Misspellings, with a side of rum

Aha!  It's Sunday night and I baked Saturday.  I have no excuse not to blog about this! :) Just in time for all of your holiday feasts hopefully, too.

Last night we went over to our friends Beth and Justins' house to celebrate Justin's birthday.  Beth and I spent the whole day shopping for ingredients and decorations.  We had baked brie, goat cheese with honey and green apples on crackers, egg rolls, spinach and artichoke dip...so much food!  But naturally no birthday is complete without a big ol' hunk of cake with (literally) your name on it.  Last week I emailed Beth with a cake idea that I've had my eye on for a while, from Smitten Kitchen (natch), and she was nice enough to let me give it a go on her hubby's birthday!

The cake is an epresso chiffon cake, brushed with an espresso-rum syrup between the layers, and then frosted with a chocolate buttercream.  Ohh yeaaaah.  Sounds delicious, right?  Well tell a bunch of party goers that there's rum involved with the cake and it turns into "So wait...there's rum in the cake?  Or in the frosting...?  Or wait...where's the rum...?"  Which was hilarious, since the rum's actually a very small part of this cake.  It made me think of this:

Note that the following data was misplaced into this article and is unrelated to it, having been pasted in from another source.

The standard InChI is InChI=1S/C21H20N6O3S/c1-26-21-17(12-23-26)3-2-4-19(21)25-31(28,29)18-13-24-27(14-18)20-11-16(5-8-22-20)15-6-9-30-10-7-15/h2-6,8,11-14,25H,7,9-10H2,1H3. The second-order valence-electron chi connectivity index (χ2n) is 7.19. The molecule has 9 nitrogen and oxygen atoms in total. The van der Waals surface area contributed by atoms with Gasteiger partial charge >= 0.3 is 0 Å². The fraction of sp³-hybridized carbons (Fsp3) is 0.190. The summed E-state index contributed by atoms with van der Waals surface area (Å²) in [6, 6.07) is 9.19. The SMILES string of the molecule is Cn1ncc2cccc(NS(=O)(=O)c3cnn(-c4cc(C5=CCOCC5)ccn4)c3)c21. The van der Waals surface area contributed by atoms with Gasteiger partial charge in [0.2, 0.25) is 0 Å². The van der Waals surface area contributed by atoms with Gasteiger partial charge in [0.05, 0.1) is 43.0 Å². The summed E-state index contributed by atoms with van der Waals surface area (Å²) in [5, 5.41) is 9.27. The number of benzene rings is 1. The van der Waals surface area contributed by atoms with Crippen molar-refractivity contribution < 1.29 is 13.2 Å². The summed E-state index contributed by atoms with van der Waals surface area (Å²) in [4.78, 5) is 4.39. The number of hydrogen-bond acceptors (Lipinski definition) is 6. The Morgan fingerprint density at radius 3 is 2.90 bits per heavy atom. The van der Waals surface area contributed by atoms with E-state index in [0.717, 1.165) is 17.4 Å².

The cake actually turned out fantastic, even though I had to trash my first set of eggs whites from a tiny bit of yolk (once the yolks in there, don't even bother trying to beat your egg whites.  It just doesn't work).  I also LOVED making the chocolate buttercream.  Who knew that you could make frosting in the food processor?!  Genius!  It was so easy.  I made it without the chocolate at first, scooped out enough for the writing, and then added the melted chocolate to the rest.  It tasted absolutely delicious!  Like brownies, or fudge, or something else intensely chocolatey and delicious.